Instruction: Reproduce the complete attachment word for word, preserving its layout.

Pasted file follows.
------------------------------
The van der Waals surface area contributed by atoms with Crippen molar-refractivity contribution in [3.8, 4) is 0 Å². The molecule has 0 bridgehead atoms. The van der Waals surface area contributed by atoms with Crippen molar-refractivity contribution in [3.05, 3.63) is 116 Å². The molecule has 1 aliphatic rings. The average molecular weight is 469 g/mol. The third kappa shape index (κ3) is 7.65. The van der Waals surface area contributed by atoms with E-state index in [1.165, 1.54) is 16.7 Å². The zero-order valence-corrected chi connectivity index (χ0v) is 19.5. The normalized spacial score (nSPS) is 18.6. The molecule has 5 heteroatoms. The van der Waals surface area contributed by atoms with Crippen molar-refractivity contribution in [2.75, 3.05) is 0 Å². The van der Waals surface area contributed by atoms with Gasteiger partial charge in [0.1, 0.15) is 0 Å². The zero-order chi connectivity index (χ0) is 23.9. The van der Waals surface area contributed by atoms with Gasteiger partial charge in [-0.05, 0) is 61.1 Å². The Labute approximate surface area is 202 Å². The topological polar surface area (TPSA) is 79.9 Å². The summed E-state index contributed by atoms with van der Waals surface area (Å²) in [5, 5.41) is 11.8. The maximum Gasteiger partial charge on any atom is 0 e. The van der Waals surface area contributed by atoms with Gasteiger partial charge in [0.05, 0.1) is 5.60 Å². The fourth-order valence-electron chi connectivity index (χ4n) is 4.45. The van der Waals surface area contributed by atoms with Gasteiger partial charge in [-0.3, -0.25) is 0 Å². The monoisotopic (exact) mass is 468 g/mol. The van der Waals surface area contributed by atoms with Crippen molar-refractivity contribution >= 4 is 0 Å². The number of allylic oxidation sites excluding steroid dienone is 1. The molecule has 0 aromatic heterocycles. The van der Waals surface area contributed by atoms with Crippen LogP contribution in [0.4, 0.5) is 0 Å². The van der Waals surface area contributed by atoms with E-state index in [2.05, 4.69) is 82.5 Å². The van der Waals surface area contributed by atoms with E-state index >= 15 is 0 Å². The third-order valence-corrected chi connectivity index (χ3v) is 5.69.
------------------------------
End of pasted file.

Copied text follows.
The van der Waals surface area contributed by atoms with Crippen molar-refractivity contribution in [3.8, 4) is 0 Å². The molecule has 0 bridgehead atoms. The van der Waals surface area contributed by atoms with Crippen molar-refractivity contribution in [3.05, 3.63) is 116 Å². The molecule has 1 aliphatic rings. The average molecular weight is 469 g/mol. The third kappa shape index (κ3) is 7.65. The van der Waals surface area contributed by atoms with E-state index in [1.165, 1.54) is 16.7 Å². The zero-order valence-corrected chi connectivity index (χ0v) is 19.5. The normalized spacial score (nSPS) is 18.6. The molecule has 5 heteroatoms. The van der Waals surface area contributed by atoms with Crippen molar-refractivity contribution in [2.75, 3.05) is 0 Å². The van der Waals surface area contributed by atoms with Gasteiger partial charge in [0.1, 0.15) is 0 Å². The zero-order chi connectivity index (χ0) is 23.9. The van der Waals surface area contributed by atoms with Gasteiger partial charge in [-0.05, 0) is 61.1 Å². The Labute approximate surface area is 202 Å². The topological polar surface area (TPSA) is 79.9 Å². The summed E-state index contributed by atoms with van der Waals surface area (Å²) in [5, 5.41) is 11.8. The maximum Gasteiger partial charge on any atom is 0 e. The van der Waals surface area contributed by atoms with Gasteiger partial charge in [0.05, 0.1) is 5.60 Å². The fourth-order valence-electron chi connectivity index (χ4n) is 4.45. The van der Waals surface area contributed by atoms with Gasteiger partial charge in [-0.3, -0.25) is 0 Å². The monoisotopic (exact) mass is 468 g/mol. The van der Waals surface area contributed by atoms with Crippen molar-refractivity contribution >= 4 is 0 Å². The number of allylic oxidation sites excluding steroid dienone is 1. The molecule has 0 aromatic heterocycles. The van der Waals surface area contributed by atoms with Crippen LogP contribution in [0.4, 0.5) is 0 Å². The van der Waals surface area contributed by atoms with E-state index in [2.05, 4.69) is 82.5 Å². The van der Waals surface area contributed by atoms with E-state index >= 15 is 0 Å². The third-order valence-corrected chi connectivity index (χ3v) is 5.69.